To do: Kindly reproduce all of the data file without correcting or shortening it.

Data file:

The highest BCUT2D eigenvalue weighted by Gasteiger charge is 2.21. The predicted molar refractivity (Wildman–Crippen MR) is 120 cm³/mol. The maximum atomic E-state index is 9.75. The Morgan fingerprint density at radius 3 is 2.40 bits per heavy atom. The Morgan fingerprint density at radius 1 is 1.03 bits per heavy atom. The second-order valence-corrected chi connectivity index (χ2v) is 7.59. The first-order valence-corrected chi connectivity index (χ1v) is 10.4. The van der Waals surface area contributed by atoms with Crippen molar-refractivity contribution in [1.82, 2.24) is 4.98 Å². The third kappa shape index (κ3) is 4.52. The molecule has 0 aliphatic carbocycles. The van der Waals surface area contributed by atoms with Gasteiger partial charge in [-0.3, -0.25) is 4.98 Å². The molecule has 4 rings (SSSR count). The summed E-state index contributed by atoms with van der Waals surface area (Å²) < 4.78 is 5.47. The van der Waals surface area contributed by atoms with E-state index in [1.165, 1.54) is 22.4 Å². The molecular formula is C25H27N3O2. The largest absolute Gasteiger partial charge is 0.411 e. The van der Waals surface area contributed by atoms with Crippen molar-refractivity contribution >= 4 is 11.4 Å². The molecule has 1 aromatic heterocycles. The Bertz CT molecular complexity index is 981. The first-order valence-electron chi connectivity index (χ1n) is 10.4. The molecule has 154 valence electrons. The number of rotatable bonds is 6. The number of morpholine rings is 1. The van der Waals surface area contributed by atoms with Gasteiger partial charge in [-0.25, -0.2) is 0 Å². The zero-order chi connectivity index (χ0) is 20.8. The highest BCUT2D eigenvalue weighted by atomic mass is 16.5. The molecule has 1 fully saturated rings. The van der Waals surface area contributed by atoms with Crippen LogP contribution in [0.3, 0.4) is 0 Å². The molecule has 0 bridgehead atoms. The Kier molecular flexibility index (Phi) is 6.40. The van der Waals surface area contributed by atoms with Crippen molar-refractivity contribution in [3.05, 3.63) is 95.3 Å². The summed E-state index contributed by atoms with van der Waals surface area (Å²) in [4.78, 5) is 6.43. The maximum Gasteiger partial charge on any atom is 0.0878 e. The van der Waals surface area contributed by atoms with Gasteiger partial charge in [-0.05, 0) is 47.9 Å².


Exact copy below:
The highest BCUT2D eigenvalue weighted by Gasteiger charge is 2.21. The predicted molar refractivity (Wildman–Crippen MR) is 120 cm³/mol. The maximum atomic E-state index is 9.75. The Morgan fingerprint density at radius 3 is 2.40 bits per heavy atom. The Morgan fingerprint density at radius 1 is 1.03 bits per heavy atom. The second-order valence-corrected chi connectivity index (χ2v) is 7.59. The first-order valence-corrected chi connectivity index (χ1v) is 10.4. The van der Waals surface area contributed by atoms with Crippen molar-refractivity contribution in [1.82, 2.24) is 4.98 Å². The third kappa shape index (κ3) is 4.52. The molecule has 0 aliphatic carbocycles. The van der Waals surface area contributed by atoms with Gasteiger partial charge in [-0.3, -0.25) is 4.98 Å². The molecule has 4 rings (SSSR count). The summed E-state index contributed by atoms with van der Waals surface area (Å²) < 4.78 is 5.47. The van der Waals surface area contributed by atoms with E-state index in [1.165, 1.54) is 22.4 Å². The molecular formula is C25H27N3O2. The largest absolute Gasteiger partial charge is 0.411 e. The van der Waals surface area contributed by atoms with Crippen molar-refractivity contribution >= 4 is 11.4 Å². The molecule has 1 aromatic heterocycles. The Bertz CT molecular complexity index is 981. The first-order valence-electron chi connectivity index (χ1n) is 10.4. The molecule has 154 valence electrons. The number of rotatable bonds is 6. The number of morpholine rings is 1. The van der Waals surface area contributed by atoms with Gasteiger partial charge in [-0.25, -0.2) is 0 Å². The zero-order chi connectivity index (χ0) is 20.8. The highest BCUT2D eigenvalue weighted by atomic mass is 16.5. The molecule has 1 fully saturated rings. The van der Waals surface area contributed by atoms with Crippen LogP contribution in [0.3, 0.4) is 0 Å². The molecule has 0 bridgehead atoms. The Kier molecular flexibility index (Phi) is 6.40. The van der Waals surface area contributed by atoms with Crippen molar-refractivity contribution in [3.05, 3.63) is 95.3 Å². The summed E-state index contributed by atoms with van der Waals surface area (Å²) in [4.78, 5) is 6.43. The maximum Gasteiger partial charge on any atom is 0.0878 e. The van der Waals surface area contributed by atoms with Gasteiger partial charge in [-0.05, 0) is 47.9 Å².